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Red-brown pot with a cylindrical body and wide circular opening; lip is flared. Bottom section of body bulges outward before tapering into a high foot. Bands of incised decorations all along cylindrical section of body; bands consist of plain and diagonal lines, and zigzags. Raised square grids and plain lines with vertical decorations throughout bands. Two raised circles along front centre of body, with two conical protrusions on either side; two small circular protrusions in between the raised circles. Conical protrusions have horizontal lines incised across their sides, circular protrusions are covered in dots, and circles are filled with raised squares. Dot motifs border all protrusions and the circles. Bottom section of body and base of pot are undecorated.

History Of Use

Used for storage of grains and dry goods. Nupe women are considered to be among the best potters in Africa. Most of their pottery types have remained fairly static for around 250 years and were probably introduced after their conversion to Islam. The vessels almost always feature lovely incised decoration, though others do have anthropomorphic features.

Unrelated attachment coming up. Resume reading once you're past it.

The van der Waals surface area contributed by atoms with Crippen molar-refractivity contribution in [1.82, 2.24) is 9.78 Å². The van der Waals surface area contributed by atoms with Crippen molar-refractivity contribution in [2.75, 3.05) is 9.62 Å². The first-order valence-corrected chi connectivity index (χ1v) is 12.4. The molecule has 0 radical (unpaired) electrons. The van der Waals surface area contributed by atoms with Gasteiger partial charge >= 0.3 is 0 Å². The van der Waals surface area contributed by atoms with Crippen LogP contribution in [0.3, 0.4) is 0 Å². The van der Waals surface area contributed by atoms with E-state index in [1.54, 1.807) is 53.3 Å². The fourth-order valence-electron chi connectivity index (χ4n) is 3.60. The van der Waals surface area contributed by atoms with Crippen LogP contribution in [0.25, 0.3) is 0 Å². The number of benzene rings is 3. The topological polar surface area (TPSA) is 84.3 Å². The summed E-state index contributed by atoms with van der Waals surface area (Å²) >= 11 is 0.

Collected by the donor in 2020 in the village of Giri (Bida Valley). They were previously owned by Mr. Obangsi Otuli Kenneth, a retired ceramics teacher living in the Benue Region.

Specific Techniques

Constructed using hand-coiling and pinching techniques, then fired in an open kiln. After cooling, each pot is naturally stained with burnt ochre colour.

Item History

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